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How-to

Three Creative Edge Finishes

Apr 25, 2013
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Here is the the twist top with a pinked raw edge at the neckline.

Author and patternmaker Allison Page, shared her techniques for creating a twist top from a basic T-shirt pattern in “Quick to Make” from Threads #167 (June/July 2013). Here, she demonstrates how to create three different edge finishes for a unique look.

Pinked Raw Edge Finish

pinked raw edge

Leave the top’s neck, center-front, and hem edges unfinished and then pink them for a fuss-free detail that won’t ravel.

Pinked Edge Self Trim Finish

pinked edge self trimCut two long strips of the garment fabric on the bias, and pink both edges. The strips should each measure the length of the garment’s neckline, cross-over, and hem edges. Sandwich the garment’s edges between the two strips and stitch down the center, through all layers.

Self Trim Finish

self trimIf your fabric’s texture is ribbed, like this top, cut the self-fabric strips in the direction opposite to that of the garment body. Apply the strips as detailed above.

Are you planning on making the twist top from Threads #167? If so, which neckline finish will you sew? Have you tried any of the three edge finishes on other garments?

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  1. User avater SLMiller April 1st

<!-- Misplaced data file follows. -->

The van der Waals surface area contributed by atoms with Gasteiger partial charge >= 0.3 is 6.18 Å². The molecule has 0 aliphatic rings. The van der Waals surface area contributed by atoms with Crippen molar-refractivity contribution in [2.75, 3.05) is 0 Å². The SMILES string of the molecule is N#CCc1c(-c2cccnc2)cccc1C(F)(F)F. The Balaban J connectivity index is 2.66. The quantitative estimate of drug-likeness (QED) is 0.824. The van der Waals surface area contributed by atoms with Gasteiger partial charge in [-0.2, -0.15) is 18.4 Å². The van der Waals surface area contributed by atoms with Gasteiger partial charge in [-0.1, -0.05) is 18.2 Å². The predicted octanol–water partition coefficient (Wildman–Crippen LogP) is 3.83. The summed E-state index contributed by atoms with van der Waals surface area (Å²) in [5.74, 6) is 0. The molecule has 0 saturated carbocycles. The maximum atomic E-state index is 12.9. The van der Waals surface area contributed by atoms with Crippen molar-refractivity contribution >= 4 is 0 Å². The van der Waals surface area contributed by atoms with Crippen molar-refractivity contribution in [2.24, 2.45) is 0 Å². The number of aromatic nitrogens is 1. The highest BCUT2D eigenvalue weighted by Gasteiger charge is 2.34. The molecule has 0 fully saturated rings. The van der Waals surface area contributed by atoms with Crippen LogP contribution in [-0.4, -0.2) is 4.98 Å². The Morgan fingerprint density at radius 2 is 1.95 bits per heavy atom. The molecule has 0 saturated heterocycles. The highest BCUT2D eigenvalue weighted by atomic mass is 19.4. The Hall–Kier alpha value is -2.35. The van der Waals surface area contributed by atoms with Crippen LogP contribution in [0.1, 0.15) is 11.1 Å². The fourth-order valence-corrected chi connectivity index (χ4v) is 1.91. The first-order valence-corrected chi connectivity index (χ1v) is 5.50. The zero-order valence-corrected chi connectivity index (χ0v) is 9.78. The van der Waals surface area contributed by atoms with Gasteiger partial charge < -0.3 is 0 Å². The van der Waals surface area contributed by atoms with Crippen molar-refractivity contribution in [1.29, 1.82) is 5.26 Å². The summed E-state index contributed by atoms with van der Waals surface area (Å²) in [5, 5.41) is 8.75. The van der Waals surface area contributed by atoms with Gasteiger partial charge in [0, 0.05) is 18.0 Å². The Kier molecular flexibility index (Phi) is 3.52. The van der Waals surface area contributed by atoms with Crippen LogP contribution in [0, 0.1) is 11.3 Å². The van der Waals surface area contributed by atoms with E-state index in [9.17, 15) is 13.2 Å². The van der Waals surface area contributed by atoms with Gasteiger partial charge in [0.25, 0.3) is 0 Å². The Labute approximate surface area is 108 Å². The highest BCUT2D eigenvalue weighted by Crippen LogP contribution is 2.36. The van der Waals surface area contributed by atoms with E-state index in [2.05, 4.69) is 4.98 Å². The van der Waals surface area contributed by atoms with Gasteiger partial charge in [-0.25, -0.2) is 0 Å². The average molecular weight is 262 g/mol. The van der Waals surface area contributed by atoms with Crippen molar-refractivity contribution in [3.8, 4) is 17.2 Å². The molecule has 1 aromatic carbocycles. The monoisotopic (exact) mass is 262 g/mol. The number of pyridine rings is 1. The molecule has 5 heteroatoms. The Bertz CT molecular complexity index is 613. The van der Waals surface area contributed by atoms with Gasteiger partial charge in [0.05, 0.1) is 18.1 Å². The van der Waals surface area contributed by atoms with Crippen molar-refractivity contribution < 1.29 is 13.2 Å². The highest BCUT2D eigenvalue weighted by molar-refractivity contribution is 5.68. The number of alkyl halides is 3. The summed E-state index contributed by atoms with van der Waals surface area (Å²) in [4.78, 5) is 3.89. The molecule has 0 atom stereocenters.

@MariaBV To lengthen the top, you'll need to extend the base T-shirt pattern (which you use to make the pattern for this top) first, then go through the steps in the article from Threads 167. That's what I did to make 4 versions of this for me, my mother and my grandmother.

  2. User avater SLMiller April 1st

  3. user-895743 June 17th

    I love the twist top and now I want to make another one. I'd love to add more drape, is that possible. I'm thinking of just lengthening the front or perhaps adding pleats to the shoulder seams as I really don't want it much longer.

    Is it at all possible, and have you got any better ideas?
    Thanks.

  4. User avater Concordiabelle May 17th

    I just had so much fun making this Twist Top! I used the self trim finish, only cut random lengths of (mostly) on-grain 1" strips. The ends were cut on an angle, and dangle a little. It was easy to do, very quick. I had so much fun that I tried the finish on a regular t-shirt neckline, using 1 piece across the front, another across the back - leaving loose ends (2-3")at each shoulder. Love it! In case someone thinks it's only a style for 20-somethings - I'm 73. Give yourself permission to play a little!

  5. User avater SLMiller May 13th

    rosestargold: there is no pattern for this project. The article printed in issue #167 shows you how to alter a basic T-shirt pattern to create this garment. Any T-shirt pattern will do!

  6. User avater rosestargold May 6th

    I'm an insider member. How can I access this pattern? I don't have Ipad. I only have an android tablet. And this imac i have is very old and don't have a way for look in to the magazines.

  7. User avater rosestargold May 6th